by Tariq Engineer Nov 17, 2012 14:55 IST
Cheteshwar Pujara is a throwback to an earlier age of cricket. He is understated, restrained, not given to flashy strokes or showy celebrations. He is not concerned with appearances or making sure he gets noticed. But he has all the attributes required of a Test No.3: patience, concentration, balance, stamina, composure, and most importantly, a hunger for runs.
If that wasn't clear from his domestic record, turning his second Test century into an unbeaten double-hundred hammered the point home. His batting is uncomplicated and classical. Upright at the crease, he looks to play each ball on its merit. He does not seek to dominate an attack, rather, in the mould of Dravid, he frustrates the opposition and forces them to bowl to his strengths.
His composure and confidence was as visible at the end of day one as it was at the start of day two. He was on 94 with one ball left to play from Stuart Broad on Thursday. It was full and wide and he crunched it through the covers for four. For a batsman playing only his sixth Test, he would have been forgiven for letting the ball go through to the keeper to ensure he came back the next day to complete his hundred. But he was unafraid to back himself and with that one stroke he showed the intent with which he bats.
Today, on 99, he faced Graeme Swann with a packed leg-side field. England, hoping the nervous nineties would disturb Pujara's concentration, were trying to force him to go over the top. Pujara calmly played out a maiden from Swann before milking Broad for a single to reach his second Test hundred. He followed it with a restrained celebration, typical of his character. Then it was back to the business of making more runs.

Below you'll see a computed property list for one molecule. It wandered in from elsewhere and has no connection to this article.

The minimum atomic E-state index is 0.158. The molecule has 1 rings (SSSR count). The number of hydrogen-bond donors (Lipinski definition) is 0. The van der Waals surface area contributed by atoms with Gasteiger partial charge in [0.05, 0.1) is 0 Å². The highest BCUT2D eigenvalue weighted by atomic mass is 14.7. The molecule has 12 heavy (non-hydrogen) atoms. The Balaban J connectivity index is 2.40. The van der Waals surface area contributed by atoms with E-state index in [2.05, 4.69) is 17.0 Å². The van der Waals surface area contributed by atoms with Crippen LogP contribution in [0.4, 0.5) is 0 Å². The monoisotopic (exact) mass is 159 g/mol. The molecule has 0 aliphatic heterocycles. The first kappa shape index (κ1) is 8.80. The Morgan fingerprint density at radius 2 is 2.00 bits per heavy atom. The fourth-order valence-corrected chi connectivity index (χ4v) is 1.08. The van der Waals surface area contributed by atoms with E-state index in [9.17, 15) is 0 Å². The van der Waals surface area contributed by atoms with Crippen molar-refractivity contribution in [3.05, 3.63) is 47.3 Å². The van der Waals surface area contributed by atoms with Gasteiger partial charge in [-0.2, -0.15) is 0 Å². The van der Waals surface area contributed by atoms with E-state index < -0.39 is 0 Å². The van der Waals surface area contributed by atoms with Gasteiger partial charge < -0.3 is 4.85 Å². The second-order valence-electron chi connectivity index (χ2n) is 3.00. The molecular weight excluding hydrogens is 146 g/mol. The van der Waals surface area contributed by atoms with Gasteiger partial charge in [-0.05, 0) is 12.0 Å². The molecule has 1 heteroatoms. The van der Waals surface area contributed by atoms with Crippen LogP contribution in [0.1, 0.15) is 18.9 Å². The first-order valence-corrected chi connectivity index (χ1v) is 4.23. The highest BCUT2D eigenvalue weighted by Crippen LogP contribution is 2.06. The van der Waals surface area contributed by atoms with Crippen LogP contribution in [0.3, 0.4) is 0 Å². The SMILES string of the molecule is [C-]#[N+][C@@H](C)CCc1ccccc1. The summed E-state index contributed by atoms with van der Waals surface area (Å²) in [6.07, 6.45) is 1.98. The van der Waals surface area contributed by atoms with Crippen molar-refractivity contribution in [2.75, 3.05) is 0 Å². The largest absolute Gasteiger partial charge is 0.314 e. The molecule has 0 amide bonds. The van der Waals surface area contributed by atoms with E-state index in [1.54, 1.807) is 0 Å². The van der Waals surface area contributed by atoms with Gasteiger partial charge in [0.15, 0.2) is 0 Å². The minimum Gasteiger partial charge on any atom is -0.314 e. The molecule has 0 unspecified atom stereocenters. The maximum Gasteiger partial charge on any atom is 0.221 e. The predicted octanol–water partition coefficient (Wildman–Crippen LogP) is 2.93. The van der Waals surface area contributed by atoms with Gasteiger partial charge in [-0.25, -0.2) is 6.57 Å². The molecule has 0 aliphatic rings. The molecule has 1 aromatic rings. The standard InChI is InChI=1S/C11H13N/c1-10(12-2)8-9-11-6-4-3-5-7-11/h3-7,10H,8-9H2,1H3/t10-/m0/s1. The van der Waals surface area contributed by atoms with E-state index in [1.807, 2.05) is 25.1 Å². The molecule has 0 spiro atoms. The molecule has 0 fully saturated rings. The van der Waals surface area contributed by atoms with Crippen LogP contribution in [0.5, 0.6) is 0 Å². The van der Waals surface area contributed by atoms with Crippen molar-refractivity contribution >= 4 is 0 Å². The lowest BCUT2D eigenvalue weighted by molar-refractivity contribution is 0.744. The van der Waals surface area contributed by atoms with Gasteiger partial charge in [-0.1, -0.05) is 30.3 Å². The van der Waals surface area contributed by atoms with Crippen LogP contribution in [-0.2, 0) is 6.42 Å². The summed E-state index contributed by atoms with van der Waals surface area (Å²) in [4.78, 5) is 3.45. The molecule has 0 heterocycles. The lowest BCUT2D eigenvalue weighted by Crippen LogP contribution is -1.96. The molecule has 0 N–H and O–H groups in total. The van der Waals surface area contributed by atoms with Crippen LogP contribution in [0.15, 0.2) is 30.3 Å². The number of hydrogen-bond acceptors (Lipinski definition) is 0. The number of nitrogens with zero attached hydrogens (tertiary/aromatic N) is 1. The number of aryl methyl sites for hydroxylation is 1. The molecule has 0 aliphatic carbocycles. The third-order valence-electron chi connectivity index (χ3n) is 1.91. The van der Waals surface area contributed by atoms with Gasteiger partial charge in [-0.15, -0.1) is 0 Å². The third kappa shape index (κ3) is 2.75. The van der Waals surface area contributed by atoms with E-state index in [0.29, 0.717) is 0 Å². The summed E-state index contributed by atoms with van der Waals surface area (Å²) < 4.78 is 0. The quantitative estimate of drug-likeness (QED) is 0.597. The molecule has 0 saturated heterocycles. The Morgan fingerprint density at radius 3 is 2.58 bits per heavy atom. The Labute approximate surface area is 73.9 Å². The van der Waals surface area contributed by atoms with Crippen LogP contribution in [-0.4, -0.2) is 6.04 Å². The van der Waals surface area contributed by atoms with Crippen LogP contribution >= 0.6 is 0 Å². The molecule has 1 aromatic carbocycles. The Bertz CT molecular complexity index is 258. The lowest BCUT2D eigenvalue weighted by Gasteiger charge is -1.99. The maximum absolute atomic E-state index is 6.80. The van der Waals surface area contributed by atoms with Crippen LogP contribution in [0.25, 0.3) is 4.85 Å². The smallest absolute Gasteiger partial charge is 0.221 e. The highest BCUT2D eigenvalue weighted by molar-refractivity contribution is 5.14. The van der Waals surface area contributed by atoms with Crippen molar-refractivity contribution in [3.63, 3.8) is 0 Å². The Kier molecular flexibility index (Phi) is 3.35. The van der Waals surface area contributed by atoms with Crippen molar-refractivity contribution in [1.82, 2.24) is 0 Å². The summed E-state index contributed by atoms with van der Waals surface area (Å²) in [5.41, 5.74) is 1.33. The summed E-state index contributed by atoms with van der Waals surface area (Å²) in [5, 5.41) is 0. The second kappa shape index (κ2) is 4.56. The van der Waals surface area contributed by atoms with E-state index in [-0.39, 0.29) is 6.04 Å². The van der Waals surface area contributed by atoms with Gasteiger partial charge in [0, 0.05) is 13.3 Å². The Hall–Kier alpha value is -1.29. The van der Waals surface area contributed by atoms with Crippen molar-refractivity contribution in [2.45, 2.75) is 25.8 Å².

The outstanding aspect of his innings was the way he played Swann, who was by far England' s best bowler. Swann's excellent control of line and length posed problems for all of India's batsmen. He bowled Virat Kohli through the gate and had Tendulkar caught in the deep after the batsmen misjudged the flight of the ball. Pujara, however, was largely untroubled. One shot in particular epitomised the way he handled the offspinner. Swann tossed a delivery a fraction higher; Pujara spotted it early, skipped down the wicket, gave himself room and drove through extra-cover for four. It was a shot of a batsman completely in control of his game.
If Virender Sehwag dominated England on the opening day, Pujara ground them into helplessness on the second. He batted for over eight and a half hours to make his 206, but looked hungry for more even as India declared at 521 for 8. Pujara's first hundred against New Zealand was cut short on 159 when he played a loose stroke. Today, he showed that he has learned from that mistake.
Kohli might have been hailed as the face of modern Indian cricket. Talented, brash, and in-your-face, he is seen as representing the next step in India's coming-of-age on the world stage. But if India want to rebuild their Test batting line-up in the wake of Rahul Dravid, VVS Laxman and yes, eventually Sachin Tendulkar, they would do well to rebuild it around Pujara instead.
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